Cadence upgrades debug for system-level era

By Chris Edwards |  1 Comment  |  Posted: April 28, 2015
Topics/Categories: Blog - EDA, Embedded  |  Tags: , , , ,  | Organizations:

Cadence Design Systems has launched a debug tool designed to improve the speed of bug hunting in SystemVerilog but which the company expects to grow into analog and post-silicon work.

“We surveyed our engineering base and found debug can consume 50 per cent or more of an engineer’s time,” said Adam Sherer, group director at Cadence.

Sherer claimed that although engineering teams often use visual debug tools such as Synopsys’ Verdi, many users have drifted back to the old techniques of embedding printf() statements in the SystemVerilog source code because they need to access data inside complex datatypes and enumerated variables.

“The printf() faded out 15-20 years ago but then it came back with with the adoption of SystemVerilog,” Sherer said.

Screenshot of Cadence's Indago debugger

Image Screenshot of Cadence's Indago debugger

Indago is designed to avoid the need to rerun simulations to locate the sources of bugs. Instead, it collects as much data as it can to let a designer step through changes both forwards and backwards, including operations such as macro expansions.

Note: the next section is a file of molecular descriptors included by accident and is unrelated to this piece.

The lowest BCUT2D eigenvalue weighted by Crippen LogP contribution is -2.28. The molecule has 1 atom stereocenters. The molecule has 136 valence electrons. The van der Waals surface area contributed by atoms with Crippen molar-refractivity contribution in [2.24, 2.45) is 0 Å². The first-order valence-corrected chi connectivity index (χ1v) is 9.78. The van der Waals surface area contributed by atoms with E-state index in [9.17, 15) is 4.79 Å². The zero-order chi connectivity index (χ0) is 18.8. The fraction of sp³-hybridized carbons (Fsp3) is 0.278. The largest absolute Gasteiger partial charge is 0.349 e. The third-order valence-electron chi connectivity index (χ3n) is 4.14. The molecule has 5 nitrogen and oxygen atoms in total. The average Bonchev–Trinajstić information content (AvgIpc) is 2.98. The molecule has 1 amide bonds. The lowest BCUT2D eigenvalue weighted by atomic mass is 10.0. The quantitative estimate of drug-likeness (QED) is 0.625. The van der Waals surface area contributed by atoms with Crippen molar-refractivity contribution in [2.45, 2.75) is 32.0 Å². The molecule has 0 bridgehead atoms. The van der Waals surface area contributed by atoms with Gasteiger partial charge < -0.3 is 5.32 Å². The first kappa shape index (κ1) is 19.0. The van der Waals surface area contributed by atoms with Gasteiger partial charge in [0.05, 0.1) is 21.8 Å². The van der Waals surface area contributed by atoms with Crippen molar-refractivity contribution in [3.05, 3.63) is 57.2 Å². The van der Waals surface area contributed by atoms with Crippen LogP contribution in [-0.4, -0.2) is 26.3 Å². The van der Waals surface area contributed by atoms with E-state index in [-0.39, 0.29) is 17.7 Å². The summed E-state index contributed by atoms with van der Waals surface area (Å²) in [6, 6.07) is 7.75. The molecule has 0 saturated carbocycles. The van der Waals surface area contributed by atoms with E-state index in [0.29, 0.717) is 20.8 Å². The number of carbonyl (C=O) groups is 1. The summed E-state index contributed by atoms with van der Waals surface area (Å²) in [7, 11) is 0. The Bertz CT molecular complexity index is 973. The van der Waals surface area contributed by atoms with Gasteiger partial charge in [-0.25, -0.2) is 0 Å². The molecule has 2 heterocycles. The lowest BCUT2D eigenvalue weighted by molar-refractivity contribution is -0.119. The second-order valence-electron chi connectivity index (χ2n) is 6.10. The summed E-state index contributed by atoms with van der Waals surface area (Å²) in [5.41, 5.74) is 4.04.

To avoid clogging up the workstation with gigabytes of simulation data, Indago uses a moving-window approach, deleting data if it is not considered necessary for later use. But the tool does not demand that users set up watchpoints in advance in order to filter the flow.

Indago is accompanied by three apps that are likely to be joined by others. The first three focus on multi-language debug, supporting SystemC, Verilog and e; interfacing to software debug tools; and high-level protocol debug.

“Protocol debug is where visualization is very important. We want to see elements of the protocol and understand it as a protocol. Initially, we support AXI, ACE and DDR4 but the list will expand quickly,” Sherer said.

One of the features Cadence has added to ease debug is what the company calls root-cause analysis. The software looks for consistency problems, such as data types being mixed, which is a common source of errors and finds for the developer variables that are related to the one being traced.

“We believe over time we will be able to identify common failure patterns,” Sherer added.

Indago works with Cadence and third-party simulators, using the VPI protocol to fetch the data it needs. The tool also interfaces to the company’s vManager verification database to better control bug tracking and provide intelligence on when and where bugs are found and solved during development.

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